While consumers consider the use of Alternative Tobacco Products (ATPs) such as e-cigarettes, a safe alternative to smoking, research shows an association between ATPs and poor oral health outcomes. Advancing ATP and tobacco product quit rates through better trained dental health professionals, would not only improve oral health outcomes, it would also reduce costs and improve care quality.
Why aren’t dental health professionals prepared to discuss ATPs with patients?
While dental professionals develop the skills of counseling patients during their professional training in dental school, a majority lack formative training about ATPs. It’s challenging to focus on one type of counseling training with everyday evolving oral health issues. Research shows that dental students feel less confident in counseling ATP associated negative oral health patients over other oral health counseling because of the lack of formal training during their time in dental school. Moreover, the study found that confidence reduced as students progressed. Third and fourth year dental students in clinical settings were less confident than the ones in initial years who have less patient interaction in clinical settings. Most importantly, the study pointed to a lack of awareness of ATPs, and their associated poor oral health outcomes, among a majority of dental students.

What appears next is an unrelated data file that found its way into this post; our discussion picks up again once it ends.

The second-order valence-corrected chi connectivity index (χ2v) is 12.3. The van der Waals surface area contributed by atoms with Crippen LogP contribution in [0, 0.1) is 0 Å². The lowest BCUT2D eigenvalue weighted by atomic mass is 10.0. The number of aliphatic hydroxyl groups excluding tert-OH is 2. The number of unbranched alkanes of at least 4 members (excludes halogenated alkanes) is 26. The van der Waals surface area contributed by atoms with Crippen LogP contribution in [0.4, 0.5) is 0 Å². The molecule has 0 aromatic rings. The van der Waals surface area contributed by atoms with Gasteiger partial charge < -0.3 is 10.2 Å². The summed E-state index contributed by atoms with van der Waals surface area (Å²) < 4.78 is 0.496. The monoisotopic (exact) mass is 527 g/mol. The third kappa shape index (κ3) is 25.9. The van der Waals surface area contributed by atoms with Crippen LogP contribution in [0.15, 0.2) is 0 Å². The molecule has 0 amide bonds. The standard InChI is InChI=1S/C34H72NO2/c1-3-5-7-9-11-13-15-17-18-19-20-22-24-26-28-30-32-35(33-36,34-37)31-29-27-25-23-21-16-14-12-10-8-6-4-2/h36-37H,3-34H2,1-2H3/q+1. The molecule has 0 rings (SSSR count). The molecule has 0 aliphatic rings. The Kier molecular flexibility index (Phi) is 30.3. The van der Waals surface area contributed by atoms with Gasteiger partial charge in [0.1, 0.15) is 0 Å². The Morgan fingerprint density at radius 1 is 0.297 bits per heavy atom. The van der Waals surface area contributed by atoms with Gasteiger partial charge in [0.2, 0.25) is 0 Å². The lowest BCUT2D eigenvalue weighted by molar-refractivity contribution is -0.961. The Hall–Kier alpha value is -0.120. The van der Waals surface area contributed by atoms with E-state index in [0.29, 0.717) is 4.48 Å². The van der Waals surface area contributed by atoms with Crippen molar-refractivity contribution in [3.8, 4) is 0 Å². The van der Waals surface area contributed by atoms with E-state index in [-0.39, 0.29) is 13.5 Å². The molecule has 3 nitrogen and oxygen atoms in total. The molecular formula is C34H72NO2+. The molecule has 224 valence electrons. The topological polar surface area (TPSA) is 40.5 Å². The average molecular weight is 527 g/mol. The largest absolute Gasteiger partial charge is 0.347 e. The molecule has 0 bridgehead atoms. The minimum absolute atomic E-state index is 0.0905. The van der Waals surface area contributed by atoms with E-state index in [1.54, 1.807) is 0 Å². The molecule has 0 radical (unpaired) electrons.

How could better training help reduce health care costs and improve outcomes?
As the ATP market continues to grow, it is critically imporant to prioritize ATP awareness among dental health professionals. The inability to provide effective patient counseling during dental visits causes increase in oral health care cost burden eventually due to persistence of poor oral health associated with use of ATPs. Patients perceive dentists as oral health role models and experts in what behaviors are most appropriate for good oral health. If dentists themselves are not confident enough about intervening with ATP users, we can’t expect the costs and poor outcomes associated with continued use of ATPs to reduce.